Dozens of students recreate campus on Minecraft – The GW Hatchet – GW Hatchet

Most students might not be able to physically live at GW this semester, but there’s a way to visit campus from home.

Junior Justin Diamond, sophomore Ian Ching and at least 60 other students are using Minecraft to recreate campus online. Diamond said students can currently explore the inside of buildings like Gelman Library, Thurston Hall and University Yard, and dozens of students are constructing the remaining 15 percent of campus, which will include the GW Hospital. 

“It’s a beacon of hope for the GW community in a trying time,” Diamond said. “We’re bringing the campus to the people.”

The two Minecraft engineers said the server has acted as a social hub for students, especially freshmen, currently unable to experience campus life. Diamond said he is working with GW to upgrade the Minecraft server so up to 200 people can use the site at once, and students were able to tune into the account earlier this month to participate in an online version of the Student Organization Fair. 

The task has taken hundreds of hours from April to August among all the contributors to complete, the two said. Ching said after studying maps, satellite images and building plans of campus, he and Diamond decided to use a one-meter-to-one-block ratio and slowly build campus streets block by block. 

Ching added that he watched 360-degree YouTube videos of people walking inside buildings like the Marvin Center and Gelman Library so the team could accurately reconstruct small details down to posters on the walls.

“We could basically see the entire inside of the building, which was very, very helpful,” Ching said. 

Ching said there are no extensive limitations on who can build what in the server, and there has not yet been a user who has made an effort to “mess anything up.”

“We have a very libertarian view of who can build and who can’t,” he said. 

Along with the campus they created on the Minecraft server, Diamond and Ching were given the idea by a freshman to recreate a virtual Student Organization Fair online. Diamond posted on Overheard at GW last month advertising for leaders of student organizations to enter their organization’s name, a short description and a contact for a student leader.

Diamond and other organizers of the Minecraft Student Org Fair scheduled their event for Sept. 4, the day before the GW-sponsored virtual fair.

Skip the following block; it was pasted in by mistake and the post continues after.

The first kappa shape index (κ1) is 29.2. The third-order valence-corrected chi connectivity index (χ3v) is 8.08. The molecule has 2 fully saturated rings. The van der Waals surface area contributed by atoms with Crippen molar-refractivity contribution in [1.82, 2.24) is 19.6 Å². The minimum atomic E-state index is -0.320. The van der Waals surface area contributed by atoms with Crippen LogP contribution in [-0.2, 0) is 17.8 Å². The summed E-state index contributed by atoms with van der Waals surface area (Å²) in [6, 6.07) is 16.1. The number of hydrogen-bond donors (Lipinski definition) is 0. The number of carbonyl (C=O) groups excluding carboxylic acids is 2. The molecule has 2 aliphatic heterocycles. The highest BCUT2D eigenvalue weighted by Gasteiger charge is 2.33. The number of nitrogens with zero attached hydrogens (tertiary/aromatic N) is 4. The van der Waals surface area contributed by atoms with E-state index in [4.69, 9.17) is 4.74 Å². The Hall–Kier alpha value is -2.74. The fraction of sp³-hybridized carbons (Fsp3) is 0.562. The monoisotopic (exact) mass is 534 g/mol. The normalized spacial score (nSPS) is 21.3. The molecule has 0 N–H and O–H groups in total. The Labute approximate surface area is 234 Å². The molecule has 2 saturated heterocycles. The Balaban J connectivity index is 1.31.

Courtesy of Ian Cyrus Ching

He said shortly before this Minecraft event, he realized that the $20 server he and Ching had been sponsoring thus far would not support the number of students using the server at once. Diamond reached out to administrators at the Division for Student Affairs, who agreed to sponsor the cost of an upgraded server, about $75 per month.

“Right before the org fair event, we knew we were going to have probably up to a hundred people on the server at one time,” he said. “I told them that we would like to upgrade the server so that it can host up to a few hundred people at once, and they agreed to pay for it for the rest of the semester to give it server upgrades.”

As an extension of the fair, Diamond said he interviewed student organization leaders on a livestream platform for gamers called Twitch. Knowing that many students might not actually play Minecraft, Diamond said he also created a Discord page for the server – an online gaming forum where players can talk with one another and strategize further digital construction.

In addition to finishing the interiors of some residence halls, Ching and Diamond said the last big structure remaining to build is the GW Hospital. Students interested in helping out with the last stages can follow the progress on the server’s Discord page, Diamond said. 

The Minecraft world also includes several “Easter eggs” on the virtual campus, including an avatar of Michael Brown, a professor in the Elliott School of International Affairs, wearing his signature orange tie, the “exact same poster” as in the admissions office and a hidden shrine dedicated to University President Thomas LeBlanc, Diamond said. 

The team said the most rewarding aspect of this project has been experiencing the camaraderie from student builders who dedicated hours to complete the project.

“There’s no reward for spending 40 hours building the Elliott School or Gelman digitally, but people do it anyway,” Diamond said. “And now it’s open to the world for people to go on and enjoy and host their events on the server.”

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